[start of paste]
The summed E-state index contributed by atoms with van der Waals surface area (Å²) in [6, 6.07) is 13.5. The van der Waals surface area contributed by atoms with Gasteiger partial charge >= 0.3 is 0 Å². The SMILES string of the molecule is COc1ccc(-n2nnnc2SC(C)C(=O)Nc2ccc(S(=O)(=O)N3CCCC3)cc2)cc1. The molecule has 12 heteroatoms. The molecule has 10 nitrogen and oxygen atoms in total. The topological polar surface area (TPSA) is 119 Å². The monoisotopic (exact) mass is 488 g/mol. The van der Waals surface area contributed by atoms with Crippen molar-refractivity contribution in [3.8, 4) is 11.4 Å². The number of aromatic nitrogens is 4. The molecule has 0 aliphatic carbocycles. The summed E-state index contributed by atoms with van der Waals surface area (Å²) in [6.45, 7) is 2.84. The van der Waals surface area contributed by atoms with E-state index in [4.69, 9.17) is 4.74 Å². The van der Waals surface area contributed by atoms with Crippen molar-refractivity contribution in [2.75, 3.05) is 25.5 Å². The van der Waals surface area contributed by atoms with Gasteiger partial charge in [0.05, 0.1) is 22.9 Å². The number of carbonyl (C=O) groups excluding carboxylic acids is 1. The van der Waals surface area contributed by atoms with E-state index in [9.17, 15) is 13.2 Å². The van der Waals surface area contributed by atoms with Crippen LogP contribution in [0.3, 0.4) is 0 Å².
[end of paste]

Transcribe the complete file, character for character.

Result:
The summed E-state index contributed by atoms with van der Waals surface area (Å²) in [6, 6.07) is 13.5. The van der Waals surface area contributed by atoms with Gasteiger partial charge >= 0.3 is 0 Å². The SMILES string of the molecule is COc1ccc(-n2nnnc2SC(C)C(=O)Nc2ccc(S(=O)(=O)N3CCCC3)cc2)cc1. The molecule has 12 heteroatoms. The molecule has 10 nitrogen and oxygen atoms in total. The topological polar surface area (TPSA) is 119 Å². The monoisotopic (exact) mass is 488 g/mol. The van der Waals surface area contributed by atoms with Crippen molar-refractivity contribution in [3.8, 4) is 11.4 Å². The number of aromatic nitrogens is 4. The molecule has 0 aliphatic carbocycles. The summed E-state index contributed by atoms with van der Waals surface area (Å²) in [6.45, 7) is 2.84. The van der Waals surface area contributed by atoms with E-state index in [4.69, 9.17) is 4.74 Å². The van der Waals surface area contributed by atoms with Crippen molar-refractivity contribution in [2.75, 3.05) is 25.5 Å². The van der Waals surface area contributed by atoms with Gasteiger partial charge in [0.05, 0.1) is 22.9 Å². The number of carbonyl (C=O) groups excluding carboxylic acids is 1. The van der Waals surface area contributed by atoms with E-state index in [9.17, 15) is 13.2 Å². The van der Waals surface area contributed by atoms with Crippen LogP contribution in [0.3, 0.4) is 0 Å².